Reaching Out For Change
Reaching Out for Change
An actuary uses his skills and develops some new ones to put a face on racial disparities in this hometown
By Glenda Maki
Those of us plugging away at our daily tasks in offices and cubicles often don't get to see the effect of our work on the public or in the community. This is the story of one actuary who has done just that–taken his skills and passion to the community to bring awareness to racial disparities in infant mortality.
Racial disparities and infant mortality make the news periodically, but most stories' numbers and statistics do little to put a face on the issue. To increase awareness, Jim Toole, FSA, MAAA, decided to take action.
Toole began writing and speaking on the topic, and he also did something unusual for an actuary –he created an art exhibit titled, "Dispassionate Discourse: Examining Racial Disparities."
Why an art show? "I wanted to get the people who create art to be more socially aware," he says. "And I wanted to hook them up with patrons and raise their awareness as well. The whole reason for the show was to create a dialogue." The vision for the exhibit was to ask artists to capture through their chosen medium an aspect of existing disparities and communicate it to the public in a way that words cannot. This unique way of increasing awareness in the community also would create a sense of urgency that these issues need to be addressed, rather than accepted.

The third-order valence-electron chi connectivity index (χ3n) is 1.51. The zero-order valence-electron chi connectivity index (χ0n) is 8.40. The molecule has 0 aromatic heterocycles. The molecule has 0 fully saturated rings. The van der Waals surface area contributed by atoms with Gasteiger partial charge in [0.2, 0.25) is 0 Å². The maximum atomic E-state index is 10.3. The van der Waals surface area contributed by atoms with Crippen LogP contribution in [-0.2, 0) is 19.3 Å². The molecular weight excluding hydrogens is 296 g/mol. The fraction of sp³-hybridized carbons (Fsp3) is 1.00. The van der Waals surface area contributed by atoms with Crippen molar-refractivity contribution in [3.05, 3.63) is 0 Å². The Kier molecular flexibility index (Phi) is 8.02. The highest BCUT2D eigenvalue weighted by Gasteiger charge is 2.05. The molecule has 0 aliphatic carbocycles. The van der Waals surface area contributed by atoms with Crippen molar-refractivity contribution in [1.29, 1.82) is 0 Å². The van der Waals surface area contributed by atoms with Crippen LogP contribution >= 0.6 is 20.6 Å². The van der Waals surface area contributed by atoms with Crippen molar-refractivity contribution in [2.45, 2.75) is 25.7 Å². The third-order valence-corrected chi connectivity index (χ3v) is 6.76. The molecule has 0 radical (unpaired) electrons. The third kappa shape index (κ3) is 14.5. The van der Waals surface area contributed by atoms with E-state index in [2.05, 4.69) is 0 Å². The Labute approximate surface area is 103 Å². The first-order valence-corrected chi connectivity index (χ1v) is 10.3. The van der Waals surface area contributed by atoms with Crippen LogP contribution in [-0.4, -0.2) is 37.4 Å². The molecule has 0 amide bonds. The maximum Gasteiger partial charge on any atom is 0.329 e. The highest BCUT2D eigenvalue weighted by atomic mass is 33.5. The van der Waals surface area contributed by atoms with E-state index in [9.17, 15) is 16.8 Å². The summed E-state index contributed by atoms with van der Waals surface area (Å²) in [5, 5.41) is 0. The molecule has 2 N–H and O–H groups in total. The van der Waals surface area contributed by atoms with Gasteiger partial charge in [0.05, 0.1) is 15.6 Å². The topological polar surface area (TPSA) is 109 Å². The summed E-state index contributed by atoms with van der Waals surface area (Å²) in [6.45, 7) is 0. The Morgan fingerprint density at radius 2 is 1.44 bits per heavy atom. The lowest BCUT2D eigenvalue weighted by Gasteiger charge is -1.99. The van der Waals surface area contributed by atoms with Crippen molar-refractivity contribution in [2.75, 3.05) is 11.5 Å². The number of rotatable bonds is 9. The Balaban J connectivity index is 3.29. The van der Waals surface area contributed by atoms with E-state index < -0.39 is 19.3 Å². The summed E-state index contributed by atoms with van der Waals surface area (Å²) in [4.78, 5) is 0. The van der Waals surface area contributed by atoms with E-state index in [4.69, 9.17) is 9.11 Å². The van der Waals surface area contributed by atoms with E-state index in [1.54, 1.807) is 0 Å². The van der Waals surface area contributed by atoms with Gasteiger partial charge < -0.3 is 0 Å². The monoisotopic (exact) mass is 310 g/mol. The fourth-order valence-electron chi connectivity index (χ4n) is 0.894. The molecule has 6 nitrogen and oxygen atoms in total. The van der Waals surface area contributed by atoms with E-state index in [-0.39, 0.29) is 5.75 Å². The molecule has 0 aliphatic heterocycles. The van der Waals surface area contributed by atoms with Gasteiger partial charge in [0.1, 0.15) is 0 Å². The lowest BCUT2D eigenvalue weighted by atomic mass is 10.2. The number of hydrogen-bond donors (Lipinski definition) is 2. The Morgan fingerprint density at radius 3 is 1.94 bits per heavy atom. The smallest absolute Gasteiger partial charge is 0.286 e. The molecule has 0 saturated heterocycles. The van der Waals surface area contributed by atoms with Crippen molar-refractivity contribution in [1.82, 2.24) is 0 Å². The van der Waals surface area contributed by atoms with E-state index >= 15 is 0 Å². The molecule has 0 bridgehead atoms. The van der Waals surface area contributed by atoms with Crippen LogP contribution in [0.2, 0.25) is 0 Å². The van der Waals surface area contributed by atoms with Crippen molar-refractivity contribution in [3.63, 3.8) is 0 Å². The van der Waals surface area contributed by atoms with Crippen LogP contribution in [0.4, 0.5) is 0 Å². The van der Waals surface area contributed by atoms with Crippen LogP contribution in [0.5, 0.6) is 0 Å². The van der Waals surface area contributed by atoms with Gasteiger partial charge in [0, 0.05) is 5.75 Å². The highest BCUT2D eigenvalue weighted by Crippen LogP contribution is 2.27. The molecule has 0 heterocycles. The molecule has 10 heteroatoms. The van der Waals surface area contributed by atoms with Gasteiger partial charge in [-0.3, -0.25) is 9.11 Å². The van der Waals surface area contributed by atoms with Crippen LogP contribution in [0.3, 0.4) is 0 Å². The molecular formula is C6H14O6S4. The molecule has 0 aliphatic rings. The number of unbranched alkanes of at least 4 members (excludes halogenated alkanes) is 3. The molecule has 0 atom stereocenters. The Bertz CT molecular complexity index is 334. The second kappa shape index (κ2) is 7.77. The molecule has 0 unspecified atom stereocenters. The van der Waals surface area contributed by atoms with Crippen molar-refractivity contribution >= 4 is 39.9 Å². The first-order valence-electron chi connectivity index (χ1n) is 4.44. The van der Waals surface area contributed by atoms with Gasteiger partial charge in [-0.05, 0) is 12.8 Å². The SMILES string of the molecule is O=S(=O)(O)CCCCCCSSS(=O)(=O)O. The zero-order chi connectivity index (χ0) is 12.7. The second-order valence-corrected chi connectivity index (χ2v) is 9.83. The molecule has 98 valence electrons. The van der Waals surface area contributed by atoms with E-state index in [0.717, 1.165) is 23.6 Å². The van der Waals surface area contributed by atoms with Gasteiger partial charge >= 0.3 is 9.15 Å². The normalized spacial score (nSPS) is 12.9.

Nationally known artists including Sheila Pree Bright from Atlanta, Linda Hesh from Washington DC, San Pedro de Burque from Albuquerque McArthur Freeman from Durham and Andrea Ellen Reed of San Francisco took part, as well as many local and regional artists. "Although it wasn't a major show, it was very interesting," Toole says. He was involved, right down to combing through the images submitted by prospective artists. In the jury process, some of the artists would ask which works of art he recommended they submit. As he did so, he recalls thinking, "I'm an actuary. You're asking me?"
Toole became aware of disparities in health outcomes when he, formerly a life actuary, purchased MBA Actuaries, Inc., a practice in Winston-Salem, N.C., that centers on both life and health. He decided to emphasize the health business of the practice, but in doing so found he needed to learn more about the topic.
He turned to a mentor for guidance on the technical aspects of the field and reached out to experts who recommended readings and activities he could do to learn more about the health practice. One of these readings was the Pulitzer Prize-winning book, The Social Transformation of American Medicine, and another was the policy journal Health Affairs.
Through his research, Toole was awakened to racial disparities in health outcomes in his hometown. He also learned more about something few of us think about: the field of public health and its role in society. He views public health as the foundation of community health, and today we credit advancements such as immunizations, the elimination of lead in paint, the dangers of asbestos and the benefits of not smoking to the work of public health officials.